On Thursday, Canadian High Commissioner to Sri Lanka, Shelley Whiting along with Australian High Commissioner Bryce Hutchesson, Tung-Lai Margue, ambassador of the European Union and 17 other foreign diplomats condemned violence against Muslims in Sri Lanka urging the Sri Lankan government to uphold minority rights and freedom of religion.
“It is important that the rule of law be applied against those perpetrators and it’s important that minority rights and freedom of religion are upheld,” Canadian high commissioner Shelley Whiting, told news reporters.
More than 20 attacks on Muslims have been recorded since April 17, including arson at Muslim-owned businesses and petrol-bomb attacks on mosques.
Muslims have blamed the attacks on Body Bala Sena (BBS) or the “Buddhist Power Force”, an organization that says the spread of Islam is a threat to Buddhism as the dominant religion. It denies any involvement.
President Maithripala Sirisena and Prime Minister Ranil Wickremasinghe have ordered police to uphold the law, but the violence against Muslims has not ended.
The Bodu Bala Sena was established in 2012 following the footsteps of the anti-Muslim campaign of the 969 movement in Myanmar (formerly Burma). The founder of the 969 movement, Ashin Wirathu, visited Sri Lanka on the invitation of the BBS in 2014; the BBS was close to the then President Rajapaksa who is suspected to have instigated its establishment. The Siva Senai (Shiva’s Force in English) was established in October 2016 following the footsteps of India’s Hindutva party Shiv Sena of Mumbai (here) which supports Modi’s ruling BJP.
Although the anti Muslim violence has got the center stage at this time, there is also anti Christian violence that has been directed for a longer period against evangelical Christian groups that engage in conversion activities. The National Christian Evangelical Alliance has reported that since the beginning of this year, over 20 incidents of violence and intimidation took place against Christian (3%)places of worship across the country.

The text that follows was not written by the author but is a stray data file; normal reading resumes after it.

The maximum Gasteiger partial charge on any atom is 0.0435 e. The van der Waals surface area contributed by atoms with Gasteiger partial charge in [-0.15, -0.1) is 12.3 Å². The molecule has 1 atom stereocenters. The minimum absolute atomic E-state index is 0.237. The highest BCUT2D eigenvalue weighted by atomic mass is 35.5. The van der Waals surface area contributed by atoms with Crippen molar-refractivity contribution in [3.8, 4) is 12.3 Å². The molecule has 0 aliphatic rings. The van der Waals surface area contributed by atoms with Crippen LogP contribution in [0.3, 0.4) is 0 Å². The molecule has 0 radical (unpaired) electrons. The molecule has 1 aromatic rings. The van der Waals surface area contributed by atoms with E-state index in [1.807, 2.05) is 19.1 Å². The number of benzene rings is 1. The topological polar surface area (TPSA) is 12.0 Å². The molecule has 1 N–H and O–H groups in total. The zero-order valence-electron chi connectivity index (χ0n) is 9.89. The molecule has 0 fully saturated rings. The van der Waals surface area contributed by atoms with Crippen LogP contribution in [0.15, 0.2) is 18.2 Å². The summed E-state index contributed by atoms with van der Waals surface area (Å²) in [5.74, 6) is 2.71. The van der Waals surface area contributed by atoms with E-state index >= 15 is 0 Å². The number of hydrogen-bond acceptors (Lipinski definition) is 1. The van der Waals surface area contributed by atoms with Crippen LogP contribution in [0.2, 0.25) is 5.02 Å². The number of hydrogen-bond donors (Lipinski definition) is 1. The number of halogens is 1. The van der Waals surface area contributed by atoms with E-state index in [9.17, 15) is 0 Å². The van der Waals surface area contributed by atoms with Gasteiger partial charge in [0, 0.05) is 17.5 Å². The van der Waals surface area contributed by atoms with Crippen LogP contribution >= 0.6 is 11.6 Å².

Islam was introduced to Sri Lanka, known to Arabs as Indaleep (Island of pearls) by Muslim traders in late 7th century (here). Currently, Muslims make the third largest community (10%) after Buddhists (70%), and Hindus (12%).
Jehan Perera, executive director of the National Peace Council of Sri Lanka, wrote on June 6, 2017: “In the last two months there have been several violent attacks targeting the Muslim community which appear to have ended at least temporarily. Muslim owned business enterprises and places of religious worship were especially targeted. These incidents, numbering over 20, caused economic ruin to many people, hurt their religious sentiment and brought dismay to the entire community. However, attacks on the Muslims have been taking place on an irregular basis for the past several years. They spiked in 2014 with the burning of a section of Aluthgama town in which the Muslim community was dominant. The most recent attacks took place in different parts of the country. While not simultaneous, they were sufficiently widespread and systematic to suggest a pre-planned effort to target the Muslims. None of the recent attacks led to deaths. It appears that the attacks had been carefully calibrated. None of the attackers are known to have been arrested (here).